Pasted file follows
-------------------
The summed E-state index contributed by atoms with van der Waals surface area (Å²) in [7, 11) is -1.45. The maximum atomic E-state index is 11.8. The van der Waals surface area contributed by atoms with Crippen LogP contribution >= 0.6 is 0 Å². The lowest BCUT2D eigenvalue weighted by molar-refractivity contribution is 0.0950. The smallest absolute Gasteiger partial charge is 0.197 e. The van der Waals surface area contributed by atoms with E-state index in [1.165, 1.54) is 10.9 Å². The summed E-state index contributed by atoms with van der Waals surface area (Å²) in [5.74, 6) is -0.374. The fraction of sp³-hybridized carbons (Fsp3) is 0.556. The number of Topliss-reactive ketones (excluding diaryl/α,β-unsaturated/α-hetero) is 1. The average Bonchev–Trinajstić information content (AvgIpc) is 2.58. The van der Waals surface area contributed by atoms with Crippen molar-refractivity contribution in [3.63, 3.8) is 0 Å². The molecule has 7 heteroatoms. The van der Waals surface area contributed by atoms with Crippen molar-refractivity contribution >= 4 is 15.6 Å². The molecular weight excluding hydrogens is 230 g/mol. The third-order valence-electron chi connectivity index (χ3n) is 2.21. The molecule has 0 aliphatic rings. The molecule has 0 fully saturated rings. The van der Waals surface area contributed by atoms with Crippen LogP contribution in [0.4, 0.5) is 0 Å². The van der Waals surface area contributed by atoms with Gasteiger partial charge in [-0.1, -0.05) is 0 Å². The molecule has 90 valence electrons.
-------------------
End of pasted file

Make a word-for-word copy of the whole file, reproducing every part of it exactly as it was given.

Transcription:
The summed E-state index contributed by atoms with van der Waals surface area (Å²) in [7, 11) is -1.45. The maximum atomic E-state index is 11.8. The van der Waals surface area contributed by atoms with Crippen LogP contribution >= 0.6 is 0 Å². The lowest BCUT2D eigenvalue weighted by molar-refractivity contribution is 0.0950. The smallest absolute Gasteiger partial charge is 0.197 e. The van der Waals surface area contributed by atoms with E-state index in [1.165, 1.54) is 10.9 Å². The summed E-state index contributed by atoms with van der Waals surface area (Å²) in [5.74, 6) is -0.374. The fraction of sp³-hybridized carbons (Fsp3) is 0.556. The number of Topliss-reactive ketones (excluding diaryl/α,β-unsaturated/α-hetero) is 1. The average Bonchev–Trinajstić information content (AvgIpc) is 2.58. The van der Waals surface area contributed by atoms with Crippen molar-refractivity contribution in [3.63, 3.8) is 0 Å². The molecule has 7 heteroatoms. The van der Waals surface area contributed by atoms with Crippen molar-refractivity contribution >= 4 is 15.6 Å². The molecular weight excluding hydrogens is 230 g/mol. The third-order valence-electron chi connectivity index (χ3n) is 2.21. The molecule has 0 aliphatic rings. The molecule has 0 fully saturated rings. The van der Waals surface area contributed by atoms with Crippen LogP contribution in [0.4, 0.5) is 0 Å². The van der Waals surface area contributed by atoms with Gasteiger partial charge in [-0.1, -0.05) is 0 Å². The molecule has 90 valence electrons.